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RE: [dvd-discuss] Diebold uses DMCA to suppress embarrassing memos

They're using the takedown provisions, not the anti-circumvention

The information in question is an archive of internal mailing lists going
back to 1999. These mailing lists have some pretty damning information about
the actions of Diebold in certain districts and the reliability of their
voting machines.

Here's one to think about -- If I have a conversation with somebody, are
utterances copyright to them? Can I repeat everything they say to someone
If I do so, am I in violation of anything (assuming no agreement exists
limiting that)? If that conversation is in the form of e-mail rather than
to face, does that character change? What if I overhear people talking on a
bus - can I repeat what they say? What if they're having a conversation on a
public website (or website only secured by obscurity)?

If an e-mail conversation is legally different than a spoken conversation,


-----Original Message-----
From: Michael A Rolenz [mailto:Michael.A.Rolenz@aero.org]
Sent: Friday, October 31, 2003 4:09 PM
To: dvd-discuss@eon.law.harvard.edu
Subject: RE: [dvd-discuss] Diebold uses DMCA to suppress embarrassing memos

You are not breaking a circumvention device for security research you are
infringing upon copyright to do security research! 

Actually think about this one.... 

Diebold makes machines to "serve" the democratic process. 
People want to make certain it does. 
Diebold claims copyright infringement to prevent access. 
Copyright serves to promote progress in the science and the arts by
preventing scruitiny of how the democratic process is working. 

The Digital Millenimu CrappyRight Act in Action.... 

NOw does anyone want to consider the effects of the SonnyBoneHead Act? 

Diebold copyrights are valid for 95yrs! The democratic process can't be
assessed until nearly to the next century (Exercise for the alert
reader...what of the Mary Bono-Jack Valenti Memorial Copyrigth extension act
of 2010?) 

"Richard Hartman" <hartman@onetouch.com>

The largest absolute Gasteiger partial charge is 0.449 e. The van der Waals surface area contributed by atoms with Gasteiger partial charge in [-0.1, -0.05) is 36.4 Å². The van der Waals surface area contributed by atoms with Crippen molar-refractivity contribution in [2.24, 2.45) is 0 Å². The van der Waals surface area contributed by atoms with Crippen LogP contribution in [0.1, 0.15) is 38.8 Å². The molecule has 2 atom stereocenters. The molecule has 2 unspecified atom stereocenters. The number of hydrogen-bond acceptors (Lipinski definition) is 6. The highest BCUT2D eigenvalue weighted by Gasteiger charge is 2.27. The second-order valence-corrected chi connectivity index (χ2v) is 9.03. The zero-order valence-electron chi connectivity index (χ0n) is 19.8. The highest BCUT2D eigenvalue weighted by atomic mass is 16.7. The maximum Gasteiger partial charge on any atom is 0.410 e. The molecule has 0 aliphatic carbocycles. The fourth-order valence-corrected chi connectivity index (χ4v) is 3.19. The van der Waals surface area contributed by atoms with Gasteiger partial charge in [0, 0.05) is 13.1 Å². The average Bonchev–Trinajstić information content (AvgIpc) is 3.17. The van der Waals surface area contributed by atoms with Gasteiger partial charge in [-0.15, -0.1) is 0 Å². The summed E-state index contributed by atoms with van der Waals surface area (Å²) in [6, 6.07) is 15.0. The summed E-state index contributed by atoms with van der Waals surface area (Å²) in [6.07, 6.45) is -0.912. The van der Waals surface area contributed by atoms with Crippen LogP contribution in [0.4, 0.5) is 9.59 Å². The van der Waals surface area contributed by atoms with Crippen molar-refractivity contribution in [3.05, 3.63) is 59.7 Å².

Sent by: owner-dvd-discuss@eon.law.harvard.edu 
10/31/2003 08:51 AM 
Please respond to dvd-discuss 
        To:        <dvd-discuss@eon.law.harvard.edu> 
        Subject:        RE: [dvd-discuss] Diebold uses DMCA to suppress
embarrassing memos

Security by obscurity again rears it's ugly head.

Isn't there already a DMCA exemption for security research?

-Richard M. Hartman

186,000 mi/sec: not just a good idea, it's the LAW!

> -----Original Message-----
> From: Arnold G. Reinhold [mailto:reinhold@world.std.com]
> Sent: Thursday, October 30, 2003 4:12 PM
> To: dvd-discuss@eon.law.harvard.edu
> Subject: [dvd-discuss] Diebold uses DMCA to suppress 
> embarrassing memos
> Here is a link to a Wired article on Diebold Election Systems's 
> attempt to use the DMCA to suppress a large file of Diebold memos 
> that call in to question the security of Diebold's voting machines 
> and suggest possibly illegal conduct:
> http://www.wired.com/news/business/0,1367,61002,00.html
> A group of students at Swarthmore College are mounting what they call 
> an electronic civil disobedience campaign to get large numbers of 
> sites to mirror the files. The campaign is headquartered at the 
> why-war.com web site: http://why-war.com/features/2003/10/diebold.html
> While the President of Swarthmore says he is proud of the students, 
> he is complying fully with Diebold's demands. "... students were 
> angered by the school's decision to take down sites that linked to 
> sites posting the memos, in addition to actual sites that posted the 
> memos. "
> Another site that refused to remove links:
> http://www.indybay.org/news/2003/09/1649419_comment.php
> is being defended by the Electronic Frontier Foundation:
> http://www.eff.org/Legal/ISP_liability/20031016_eff_pr.php
> Arnold Reinhold